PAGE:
I'm just so happy to have a cool alternative to Starbuck's within ten minutes drive!
June 13, 2006
We receive many questions regarding finding out more information about play dates and meeting other mamas, especially from those new to the area. Diane writes:
I am new to the Portland area, and I have a 7-month old daughter. I am interested in learning about new moms' groups/playgroups so that I can meet other new moms and my daughter can interact with other children. I live in NW Portland and while I can definitely travel to other parts of the city, I would be most interested in learning about groups near me. Thoughts or suggestions?
I very much want to meet other moms and arrange some play dates for my 1 1/2 yr old son Dylan. I'm not sure how to post a note on your site to see when moms are meeting at Urban Grind or whether there are other moms groups around Lloyd Center.
Then there is the case of new-found mamahood, and the need to connect with other mamas. This was my situation a few years ago. I was in desparate need of companionship and support. I spent time searching for on-line groups to join being that I was a "work-outside-of-the-home-mama". I joined a couple of Yahoo groups, an MSN group, and even Moms Meetup in my quest for some friends. I talked to just about every parent at the local parks and Book Babies. I would exchange numbers with new mamas, but mostly never followed up. I felt like I was dating again, having a hard time connecting. Maybe I was trying too hard. I know it sounds like complete overkill! But eventually it did happen. On one of the Yahoo groups, Sarah shared her link to their family Web site, and then another, and the rest is history. Some of us urbanMamas do post about gatherings, but these are not standing play dates. There are others that have sent us notices about their groups and regular gatherings. We want to continuing being a conduit to help other mamas meet up. Can you share your success stories? Do you have a playgroup that you'd like to post about? Can you offer any of your experiences?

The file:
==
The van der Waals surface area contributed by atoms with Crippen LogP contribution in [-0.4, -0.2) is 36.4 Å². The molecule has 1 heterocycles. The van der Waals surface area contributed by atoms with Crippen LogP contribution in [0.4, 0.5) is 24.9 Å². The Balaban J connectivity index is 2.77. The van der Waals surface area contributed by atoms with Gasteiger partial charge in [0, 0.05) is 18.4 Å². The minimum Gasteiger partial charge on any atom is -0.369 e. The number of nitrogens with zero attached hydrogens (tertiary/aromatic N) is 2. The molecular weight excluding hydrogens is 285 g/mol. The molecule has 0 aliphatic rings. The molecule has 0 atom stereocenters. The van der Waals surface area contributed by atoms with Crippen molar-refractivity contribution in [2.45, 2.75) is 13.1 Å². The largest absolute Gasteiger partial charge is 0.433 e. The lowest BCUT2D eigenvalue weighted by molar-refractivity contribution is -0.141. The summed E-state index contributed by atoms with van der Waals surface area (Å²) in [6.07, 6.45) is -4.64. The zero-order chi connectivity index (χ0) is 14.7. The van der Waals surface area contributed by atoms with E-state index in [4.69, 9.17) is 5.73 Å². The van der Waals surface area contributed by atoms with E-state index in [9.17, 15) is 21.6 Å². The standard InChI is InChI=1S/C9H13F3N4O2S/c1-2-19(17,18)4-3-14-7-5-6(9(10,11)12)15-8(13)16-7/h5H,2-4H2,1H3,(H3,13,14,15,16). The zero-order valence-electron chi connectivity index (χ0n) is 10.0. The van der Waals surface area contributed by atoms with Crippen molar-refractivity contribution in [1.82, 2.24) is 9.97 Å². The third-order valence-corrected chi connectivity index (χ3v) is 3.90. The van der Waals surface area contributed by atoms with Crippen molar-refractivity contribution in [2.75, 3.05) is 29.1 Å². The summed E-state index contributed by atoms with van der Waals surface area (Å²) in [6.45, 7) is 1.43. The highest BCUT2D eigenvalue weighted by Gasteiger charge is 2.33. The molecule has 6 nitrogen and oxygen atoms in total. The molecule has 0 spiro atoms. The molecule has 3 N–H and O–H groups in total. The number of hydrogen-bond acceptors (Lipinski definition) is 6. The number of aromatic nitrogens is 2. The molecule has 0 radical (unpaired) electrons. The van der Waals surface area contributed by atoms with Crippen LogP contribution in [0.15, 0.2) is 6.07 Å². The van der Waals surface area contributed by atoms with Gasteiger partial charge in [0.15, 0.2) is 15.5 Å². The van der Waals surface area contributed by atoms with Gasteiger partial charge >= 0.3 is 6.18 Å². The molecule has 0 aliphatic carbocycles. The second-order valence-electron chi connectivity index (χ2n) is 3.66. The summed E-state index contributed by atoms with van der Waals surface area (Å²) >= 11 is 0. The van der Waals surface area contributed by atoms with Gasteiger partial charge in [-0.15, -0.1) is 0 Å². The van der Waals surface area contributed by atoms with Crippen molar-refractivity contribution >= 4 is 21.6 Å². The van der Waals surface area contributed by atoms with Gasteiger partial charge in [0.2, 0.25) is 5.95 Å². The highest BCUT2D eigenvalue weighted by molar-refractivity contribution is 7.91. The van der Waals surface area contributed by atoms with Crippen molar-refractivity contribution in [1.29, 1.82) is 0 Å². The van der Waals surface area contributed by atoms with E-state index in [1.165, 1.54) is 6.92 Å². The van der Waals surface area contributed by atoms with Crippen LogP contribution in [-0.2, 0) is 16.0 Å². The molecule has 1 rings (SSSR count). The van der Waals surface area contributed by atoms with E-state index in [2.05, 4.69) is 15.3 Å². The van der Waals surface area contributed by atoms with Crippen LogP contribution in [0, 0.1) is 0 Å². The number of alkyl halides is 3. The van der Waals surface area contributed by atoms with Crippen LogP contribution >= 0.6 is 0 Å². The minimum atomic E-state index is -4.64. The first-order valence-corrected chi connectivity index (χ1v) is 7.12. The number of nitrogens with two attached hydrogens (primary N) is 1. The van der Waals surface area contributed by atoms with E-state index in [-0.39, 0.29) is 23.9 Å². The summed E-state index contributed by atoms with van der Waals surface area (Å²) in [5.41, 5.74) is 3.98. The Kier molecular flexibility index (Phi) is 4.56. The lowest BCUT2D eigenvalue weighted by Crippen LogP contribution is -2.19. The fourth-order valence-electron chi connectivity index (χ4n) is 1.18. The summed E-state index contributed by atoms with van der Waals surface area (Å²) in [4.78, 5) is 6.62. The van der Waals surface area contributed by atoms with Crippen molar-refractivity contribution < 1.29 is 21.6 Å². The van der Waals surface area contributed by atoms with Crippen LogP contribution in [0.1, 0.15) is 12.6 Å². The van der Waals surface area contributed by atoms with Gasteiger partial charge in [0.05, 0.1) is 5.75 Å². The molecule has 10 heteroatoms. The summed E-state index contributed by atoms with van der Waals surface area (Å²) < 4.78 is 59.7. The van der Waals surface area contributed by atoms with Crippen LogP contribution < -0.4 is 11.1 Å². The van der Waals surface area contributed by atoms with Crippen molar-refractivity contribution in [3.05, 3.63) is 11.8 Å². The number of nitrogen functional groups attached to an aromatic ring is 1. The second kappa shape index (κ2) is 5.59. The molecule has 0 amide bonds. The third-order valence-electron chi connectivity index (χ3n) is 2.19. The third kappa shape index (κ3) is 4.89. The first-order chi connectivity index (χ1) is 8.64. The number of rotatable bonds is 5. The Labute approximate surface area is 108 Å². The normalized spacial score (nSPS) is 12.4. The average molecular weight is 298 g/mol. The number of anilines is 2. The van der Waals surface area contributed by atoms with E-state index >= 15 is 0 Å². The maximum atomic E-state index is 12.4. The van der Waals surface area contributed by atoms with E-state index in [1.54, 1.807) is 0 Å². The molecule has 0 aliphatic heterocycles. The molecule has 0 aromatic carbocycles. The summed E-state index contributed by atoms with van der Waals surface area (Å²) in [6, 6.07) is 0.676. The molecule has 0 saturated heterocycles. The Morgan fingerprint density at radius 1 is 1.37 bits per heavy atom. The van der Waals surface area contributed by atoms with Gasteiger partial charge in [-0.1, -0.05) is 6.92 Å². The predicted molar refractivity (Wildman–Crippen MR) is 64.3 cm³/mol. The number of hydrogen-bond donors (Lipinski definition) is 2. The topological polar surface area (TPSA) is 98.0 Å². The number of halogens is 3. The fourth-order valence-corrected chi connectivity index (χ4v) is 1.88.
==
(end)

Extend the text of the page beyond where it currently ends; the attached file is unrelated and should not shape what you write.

June 06, 2006
A great summer activity that I have yet to partake in is a ball game at PGE Park. There's a part of me waiting for the kiddies to get a little bigger, but with this new find, I think all of us with the littler tykes and tots will feel less daunted by taking the little ones to the ball park. Take 'em ALL out to the ballgame - infants and toddlers too! Thank you Anita for this heads up.
I want to share a baby-friendly find I was delighted to discover last weekend. PGE Park has an Infant and Toddler Suite that you can hang out in with your baby for no extra charge when you go to games (we went to a soccer game). They have toys, art supplies, dvds, play mats and a changing station so you can experience the event as well as let your baby have a safe and quieter place to be once the excitement of the stadium wears off. They ask for a 20 minute limit when demand for the suite is high, but it was half full when we were there. I was so happy that my family-friendly evening activities could expand beyond cafes and brewpubs.
Also, I'm wondering if others know of accommodations like this besides the cafes, pubs & theaters that have been discussed here...
May 25, 2006
Beaverton in the house? Writes Robin:
I am a working mom and do not have a lot of time on my hands. I work in the evenings and on Saturdays so I do not have my daughter in any daycare. I feel disconnected from other moms and am not sure where to go. I have a 16 month old who is very active and would love to find people to connect with in the Beaverton area. I am interested in the west side if you know of any playgroups. It would be so wonderful to find a playgroup as I love to be social but have yet to find a group of mothers to talk with.